Friday, March 10, 2006
Cuban paper, sports group decry anti-Castro banner
SAN JUAN, Puerto Rico -- While Cuba played the Netherlands in the World Baseball Classic, a spectator in the stands raised a sign saying: "Down with Fidel," sparking an international incident that escalated Friday with the velocity of a major league fastball.
The image of the man holding the sign behind home plate was beamed live Thursday night to millions of TV viewers, including
those in Cuba. The top Cuban official at the game at Hiram Bithorn
Stadium in San Juan rushed to confront the man.
Puerto Rican police quickly intervened and took the Cuban
official -- Angel Iglesias, vice president of Cuba's National
Institute of Sports -- to a nearby police station where they
lectured him about free speech.
"We explained to him that here the constitutional right to free
expression exists and that it is not a crime," police Col.
Adalberto Mercado was quoted as saying in El Nuevo Dia, a San Juan
Local organizers of the tournament responded by banning posters
of a political nature, but a top police official said his officers
would not enforce the ban.
"The police of Puerto Rico will not interfere at any time with
any type of expression," Puerto Rico Police Chief Pedro Toledo
The brouhaha gathered steam Friday when Cuba's Communist Party
newspaper, Granma, called the sign-waving "a cowardly incident."
Cuba's Revolutionary Sports Movement exhorted Cubans to demonstrate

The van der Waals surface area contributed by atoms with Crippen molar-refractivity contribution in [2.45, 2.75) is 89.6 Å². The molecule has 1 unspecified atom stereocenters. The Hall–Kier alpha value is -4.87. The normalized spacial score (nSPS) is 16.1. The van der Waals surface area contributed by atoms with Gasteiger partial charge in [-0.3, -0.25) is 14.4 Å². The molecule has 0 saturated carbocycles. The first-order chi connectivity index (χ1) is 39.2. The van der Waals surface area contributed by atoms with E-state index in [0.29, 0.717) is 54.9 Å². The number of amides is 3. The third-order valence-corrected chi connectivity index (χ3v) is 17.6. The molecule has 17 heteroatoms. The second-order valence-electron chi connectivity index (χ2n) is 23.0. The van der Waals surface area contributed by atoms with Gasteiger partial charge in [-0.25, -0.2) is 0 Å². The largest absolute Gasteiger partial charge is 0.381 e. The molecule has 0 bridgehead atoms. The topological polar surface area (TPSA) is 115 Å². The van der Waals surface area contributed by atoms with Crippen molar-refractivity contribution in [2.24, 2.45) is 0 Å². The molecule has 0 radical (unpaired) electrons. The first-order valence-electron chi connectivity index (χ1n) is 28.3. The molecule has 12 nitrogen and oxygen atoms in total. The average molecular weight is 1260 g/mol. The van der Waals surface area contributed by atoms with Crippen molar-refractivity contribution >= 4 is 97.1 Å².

in Havana late Friday, saying U.S. and Puerto Rican authorities
were involved in "the cynical counterrevolutionary provocations."
One of the protesters who showed up in front of the U.S.
diplomatic mission in Havana bore a sign that said: "Down with
Bush." Star Cuban athletes were among the hundreds of protesters.
An official Cuban communique urged the Cuban team to "respond to
the provocations with hits, home runs, strikes, outs."
The Cuban Baseball Federation, in a statement released Friday in
San Juan, said authorities failed to provide security and preserve
the spirit of the sporting event. The Cubans nonetheless decided to
remain in the tournament after Puerto Rican promoters made
guarantees, the federation said in a statement without elaborating.
An anti-Castro Web site, therealcuba.com, identified the
protester only as Enrique, and carried his own account of the
Enrique said that during the warmup before the game, he flashed
another sign denouncing Castro -- this one saying "Baseball players
yes, Tyrants no" -- to the Cuban leader's son, Tony Castro, who is
the Cuban team doctor.
"He looked down and kept walking and I shouted, 'Eso es para tu
papa ['That is for your dad'].' ... I know he heard that," Enrique
said, according to the account in the Web site.
Mercado said the spectator, and a second one who also waved
signs, had tickets for the section behind home plate, but had moved
out of their seats so their signs would appear on TV. Cuban state
TV was showing the ESPN signal, and the signs were briefly visible
on television in Cuba.
Police later told the pair to return to their seats, Mercado
said, adding that Iglesias was never under arrest.
"The Cubans were upset with the incident that happened last
night, and they want to make sure it doesn't happen again," said
John Blundell, spokesman for Major League Baseball, which helped
establish the tournament. "We are doing everything that we can to
ensure the safety of fans and the delegations."
Cuba downed the Netherlands 11-2. Cuba has also beat Panama in
the first round of competition and was playing Puerto Rico Friday